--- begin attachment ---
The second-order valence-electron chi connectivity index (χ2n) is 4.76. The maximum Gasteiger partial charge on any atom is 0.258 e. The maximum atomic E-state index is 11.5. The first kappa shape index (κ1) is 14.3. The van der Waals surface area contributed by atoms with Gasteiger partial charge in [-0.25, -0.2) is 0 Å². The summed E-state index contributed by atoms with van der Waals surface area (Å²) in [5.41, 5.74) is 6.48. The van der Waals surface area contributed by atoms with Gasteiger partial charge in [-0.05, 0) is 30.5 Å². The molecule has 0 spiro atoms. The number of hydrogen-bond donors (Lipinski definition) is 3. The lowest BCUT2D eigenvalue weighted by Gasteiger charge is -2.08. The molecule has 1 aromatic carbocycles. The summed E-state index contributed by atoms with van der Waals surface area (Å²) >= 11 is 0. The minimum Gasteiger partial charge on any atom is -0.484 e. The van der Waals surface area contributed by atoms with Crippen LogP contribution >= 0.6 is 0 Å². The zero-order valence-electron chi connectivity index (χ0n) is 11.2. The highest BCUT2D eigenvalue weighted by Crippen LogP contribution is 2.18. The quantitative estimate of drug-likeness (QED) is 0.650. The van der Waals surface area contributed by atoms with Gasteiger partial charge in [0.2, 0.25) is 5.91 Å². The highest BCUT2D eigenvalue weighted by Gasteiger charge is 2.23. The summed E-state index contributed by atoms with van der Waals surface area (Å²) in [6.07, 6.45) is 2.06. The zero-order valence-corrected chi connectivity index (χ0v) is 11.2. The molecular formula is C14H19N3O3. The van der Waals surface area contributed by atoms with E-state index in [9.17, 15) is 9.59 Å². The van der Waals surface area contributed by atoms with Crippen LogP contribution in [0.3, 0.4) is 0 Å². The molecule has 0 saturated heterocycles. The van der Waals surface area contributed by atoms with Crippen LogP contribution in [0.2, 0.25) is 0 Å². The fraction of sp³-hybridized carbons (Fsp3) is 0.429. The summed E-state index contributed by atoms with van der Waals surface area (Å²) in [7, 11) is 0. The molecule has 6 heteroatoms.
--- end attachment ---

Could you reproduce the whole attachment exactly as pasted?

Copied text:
The second-order valence-electron chi connectivity index (χ2n) is 4.76. The maximum Gasteiger partial charge on any atom is 0.258 e. The maximum atomic E-state index is 11.5. The first kappa shape index (κ1) is 14.3. The van der Waals surface area contributed by atoms with Gasteiger partial charge in [-0.25, -0.2) is 0 Å². The summed E-state index contributed by atoms with van der Waals surface area (Å²) in [5.41, 5.74) is 6.48. The van der Waals surface area contributed by atoms with Gasteiger partial charge in [-0.05, 0) is 30.5 Å². The molecule has 0 spiro atoms. The number of hydrogen-bond donors (Lipinski definition) is 3. The lowest BCUT2D eigenvalue weighted by Gasteiger charge is -2.08. The molecule has 1 aromatic carbocycles. The summed E-state index contributed by atoms with van der Waals surface area (Å²) >= 11 is 0. The minimum Gasteiger partial charge on any atom is -0.484 e. The van der Waals surface area contributed by atoms with Crippen LogP contribution >= 0.6 is 0 Å². The zero-order valence-electron chi connectivity index (χ0n) is 11.2. The highest BCUT2D eigenvalue weighted by Crippen LogP contribution is 2.18. The quantitative estimate of drug-likeness (QED) is 0.650. The van der Waals surface area contributed by atoms with Gasteiger partial charge in [0.2, 0.25) is 5.91 Å². The highest BCUT2D eigenvalue weighted by Gasteiger charge is 2.23. The summed E-state index contributed by atoms with van der Waals surface area (Å²) in [6.07, 6.45) is 2.06. The zero-order valence-corrected chi connectivity index (χ0v) is 11.2. The molecular formula is C14H19N3O3. The van der Waals surface area contributed by atoms with E-state index in [9.17, 15) is 9.59 Å². The van der Waals surface area contributed by atoms with Crippen LogP contribution in [0.3, 0.4) is 0 Å². The molecule has 0 saturated heterocycles. The van der Waals surface area contributed by atoms with Crippen LogP contribution in [0.2, 0.25) is 0 Å². The fraction of sp³-hybridized carbons (Fsp3) is 0.429. The summed E-state index contributed by atoms with van der Waals surface area (Å²) in [7, 11) is 0. The molecule has 6 heteroatoms.